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‘Bureaucrats Should Know Politics, But Not Do Politics’, Says IAS Officer

DC Udaipur Mr. Arvind Kumar Poswal's approach to civil service focuses on being a problem-solver for the public, minimizing political friction, and understanding the significant impact civil servants can have on people's lives. Read the article to know how he balances his work and politics
Arvind Kumar Poswal
Indian Masterminds Stories

For civil servants in India, getting transferred to new positions is a regular part of the job. Many officers don’t even complete their terms in one place, sometimes getting moved several times a year. This often happens during government changes, both at the state and national level.

However, some exceptional officers manage to stay in their positions even during these transfer storms. One such example is Mr. Arvind Kumar Poswal, who is currently the district Collector of Udaipur, Rajasthan. He’s not only earned the respect of the public with his effective work but also of the government officials he works with. In an exclusive conversation with Indian Masterminds, Mr. Poswal shares his approach to navigating the world of politics while fulfilling his duties as a public servant. 

WHAT IS MR. POSWAL’S SECRET?

There’s a common misconception that civil servants, especially IAS officers, face constant political pressure. However, Mr. Poswal sheds light on a different reality. He claims that for roughly 90% of the time and workload, there’s minimal political pressure or influence. In his view, politicians like MLAs, MPs, and even panchayat leaders are all public representatives. He explains, “They are representing people and usually come to us as the messenger. Ultimately, it is the common people who will be the beneficiary and we must solve those problems.” 

This perspective reframes the narrative – politicians aren’t seen as sources of pressure, but rather, as conduits for the voices of the public that civil servants are ultimately there to serve.

Mr. Poswal highlights the importance of being seen as someone who gets things done. He believes that by building a reputation as an effective problem-solver, civil servants can avoid getting caught up in the political wrangling of their area.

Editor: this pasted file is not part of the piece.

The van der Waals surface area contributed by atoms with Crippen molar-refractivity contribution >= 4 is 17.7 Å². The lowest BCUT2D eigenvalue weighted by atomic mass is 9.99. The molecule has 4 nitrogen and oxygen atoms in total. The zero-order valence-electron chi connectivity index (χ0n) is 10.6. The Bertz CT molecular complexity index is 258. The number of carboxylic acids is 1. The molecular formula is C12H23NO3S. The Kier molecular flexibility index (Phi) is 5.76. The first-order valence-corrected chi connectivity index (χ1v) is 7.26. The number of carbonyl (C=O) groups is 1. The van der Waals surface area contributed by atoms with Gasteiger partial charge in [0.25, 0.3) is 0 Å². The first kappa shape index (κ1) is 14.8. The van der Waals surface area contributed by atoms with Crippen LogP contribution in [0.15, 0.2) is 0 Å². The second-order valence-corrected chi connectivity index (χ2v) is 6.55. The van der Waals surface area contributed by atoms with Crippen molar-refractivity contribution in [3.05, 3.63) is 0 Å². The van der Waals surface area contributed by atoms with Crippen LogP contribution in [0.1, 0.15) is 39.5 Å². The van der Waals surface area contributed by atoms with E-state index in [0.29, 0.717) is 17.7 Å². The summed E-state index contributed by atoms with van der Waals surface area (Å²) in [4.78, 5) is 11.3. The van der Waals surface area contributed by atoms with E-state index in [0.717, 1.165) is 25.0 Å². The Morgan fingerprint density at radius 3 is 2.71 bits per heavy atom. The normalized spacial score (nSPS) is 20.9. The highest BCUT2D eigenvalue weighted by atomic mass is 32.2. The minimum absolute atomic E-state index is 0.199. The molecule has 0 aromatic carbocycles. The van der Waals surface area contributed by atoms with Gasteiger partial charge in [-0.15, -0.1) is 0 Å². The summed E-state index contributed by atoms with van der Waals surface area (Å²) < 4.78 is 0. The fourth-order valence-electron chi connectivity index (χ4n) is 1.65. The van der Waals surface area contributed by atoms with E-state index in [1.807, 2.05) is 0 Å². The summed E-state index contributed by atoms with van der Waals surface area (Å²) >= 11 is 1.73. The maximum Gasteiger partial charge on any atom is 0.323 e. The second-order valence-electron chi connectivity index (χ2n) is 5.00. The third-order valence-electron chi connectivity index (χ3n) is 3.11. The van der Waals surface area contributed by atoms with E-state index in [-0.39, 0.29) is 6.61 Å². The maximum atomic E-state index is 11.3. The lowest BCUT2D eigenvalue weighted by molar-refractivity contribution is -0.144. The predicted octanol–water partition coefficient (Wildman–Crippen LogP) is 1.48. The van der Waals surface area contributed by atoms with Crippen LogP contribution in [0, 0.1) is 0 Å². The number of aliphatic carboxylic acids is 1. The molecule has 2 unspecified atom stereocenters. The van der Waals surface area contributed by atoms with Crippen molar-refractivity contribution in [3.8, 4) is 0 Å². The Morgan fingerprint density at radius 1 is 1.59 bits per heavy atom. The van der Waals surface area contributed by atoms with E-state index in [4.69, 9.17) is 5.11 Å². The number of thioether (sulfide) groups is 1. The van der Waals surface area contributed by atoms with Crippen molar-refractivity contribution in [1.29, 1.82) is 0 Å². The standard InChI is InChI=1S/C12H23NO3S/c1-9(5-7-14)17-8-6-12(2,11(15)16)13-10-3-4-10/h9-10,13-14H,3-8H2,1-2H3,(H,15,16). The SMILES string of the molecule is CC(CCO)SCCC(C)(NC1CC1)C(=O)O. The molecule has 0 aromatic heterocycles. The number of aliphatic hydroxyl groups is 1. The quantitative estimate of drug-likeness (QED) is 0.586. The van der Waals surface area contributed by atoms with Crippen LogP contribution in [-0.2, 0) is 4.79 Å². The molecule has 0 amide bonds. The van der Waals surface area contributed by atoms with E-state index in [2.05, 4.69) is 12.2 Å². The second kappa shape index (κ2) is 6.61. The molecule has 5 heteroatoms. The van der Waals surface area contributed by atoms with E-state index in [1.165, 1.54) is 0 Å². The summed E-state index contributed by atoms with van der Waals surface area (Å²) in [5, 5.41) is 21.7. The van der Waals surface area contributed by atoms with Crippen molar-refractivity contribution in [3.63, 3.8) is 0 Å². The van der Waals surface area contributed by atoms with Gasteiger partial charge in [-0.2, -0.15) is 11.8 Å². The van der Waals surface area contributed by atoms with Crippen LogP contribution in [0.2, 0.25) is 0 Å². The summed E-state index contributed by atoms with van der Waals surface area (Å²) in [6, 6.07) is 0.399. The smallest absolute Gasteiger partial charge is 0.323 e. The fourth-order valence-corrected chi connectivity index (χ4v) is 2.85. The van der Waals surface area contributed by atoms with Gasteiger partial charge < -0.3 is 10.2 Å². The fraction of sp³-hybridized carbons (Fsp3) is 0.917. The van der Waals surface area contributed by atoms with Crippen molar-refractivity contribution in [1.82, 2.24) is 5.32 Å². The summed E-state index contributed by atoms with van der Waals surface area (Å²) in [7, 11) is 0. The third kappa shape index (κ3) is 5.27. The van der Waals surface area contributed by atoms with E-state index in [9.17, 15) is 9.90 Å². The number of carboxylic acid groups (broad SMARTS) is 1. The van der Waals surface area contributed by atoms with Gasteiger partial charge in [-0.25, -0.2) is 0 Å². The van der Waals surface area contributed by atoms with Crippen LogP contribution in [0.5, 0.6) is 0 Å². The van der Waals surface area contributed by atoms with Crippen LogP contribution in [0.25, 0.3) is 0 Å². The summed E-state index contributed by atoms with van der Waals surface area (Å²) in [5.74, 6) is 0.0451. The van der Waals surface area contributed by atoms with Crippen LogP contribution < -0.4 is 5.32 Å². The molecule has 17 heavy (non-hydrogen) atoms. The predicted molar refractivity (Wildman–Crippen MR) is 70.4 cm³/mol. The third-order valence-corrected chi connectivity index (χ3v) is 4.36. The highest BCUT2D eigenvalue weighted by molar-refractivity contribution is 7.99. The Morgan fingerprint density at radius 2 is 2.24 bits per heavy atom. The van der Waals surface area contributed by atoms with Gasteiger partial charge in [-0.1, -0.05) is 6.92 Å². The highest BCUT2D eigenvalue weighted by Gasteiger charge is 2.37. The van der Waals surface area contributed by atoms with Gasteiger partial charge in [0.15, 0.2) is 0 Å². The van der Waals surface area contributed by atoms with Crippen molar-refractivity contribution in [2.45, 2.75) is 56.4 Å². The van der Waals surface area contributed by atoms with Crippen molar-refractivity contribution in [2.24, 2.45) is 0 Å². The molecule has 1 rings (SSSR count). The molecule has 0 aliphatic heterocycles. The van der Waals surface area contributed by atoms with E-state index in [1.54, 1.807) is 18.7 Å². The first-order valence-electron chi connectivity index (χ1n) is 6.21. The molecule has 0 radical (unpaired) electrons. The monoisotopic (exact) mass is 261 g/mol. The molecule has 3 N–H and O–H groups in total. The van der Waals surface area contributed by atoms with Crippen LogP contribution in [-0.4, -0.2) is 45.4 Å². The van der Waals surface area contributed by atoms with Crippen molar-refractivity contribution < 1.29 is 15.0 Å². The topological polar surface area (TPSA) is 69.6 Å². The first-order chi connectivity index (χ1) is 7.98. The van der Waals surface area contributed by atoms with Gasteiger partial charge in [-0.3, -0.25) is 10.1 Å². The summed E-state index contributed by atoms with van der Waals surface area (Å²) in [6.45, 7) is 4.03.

He acknowledges that bureaucrats are part of a democratic system and need to function within it. However, he makes a clear distinction between understanding how politics works and actively participating in it. “They should know how the political system works,” he says, “A bureaucrat should know politics, but shouldn’t do politics.”

INVITING POLITICAL TENSIONS 

Mr. Poswal highlights another key point: civil servants who don’t understand the importance or urgency of public issues can create unnecessary political tension. He uses the example of a broken transformer or water supply problem. These are basic needs, and if a public servant doesn’t address them promptly, people will naturally reach out to their elected representatives, like MLAs or MPs. This simple oversight can easily lead to political tension.

In short, Mr. Poswal emphasizes that civil servants are there to solve people’s problems. Failing to do so creates tension and involves politicians who might otherwise be helpful in other matters. Mr. Poswal recognizes that not all public problems have immediate solutions. However, he stresses that a civil servant must explain why something can’t be done. Transparency in these situations builds trust with the public.

BIGGEST CHALLENGE 

Before joining the civil service, Mr. Poswal thought he might be able to help a few people here and there. But after starting his work, he realized the impact his decisions could have. He says, “I came in hoping to bring a smile to a few faces, but now I see how some of our decisions can impact a lot of lives. It’s much bigger than I ever imagined.”

Mr. Poswal also acknowledges the challenges that come with working in a bureaucracy. He mentions the pressure to deliver results within strict timeframes. “Public expectations are high,” he says, “We strive to do our best, but meeting everyone’s expectations can be incredibly difficult. That’s probably the biggest challenge.”

Despite these challenges, Mr. Poswal finds his work immensely rewarding. He believes being a civil servant offers a unique opportunity to make a real difference in society at a young age. “In most jobs, it takes years to gain the experience necessary to make impactful decisions. Here, you get that chance early on in your career.”


Indian Masterminds Stories

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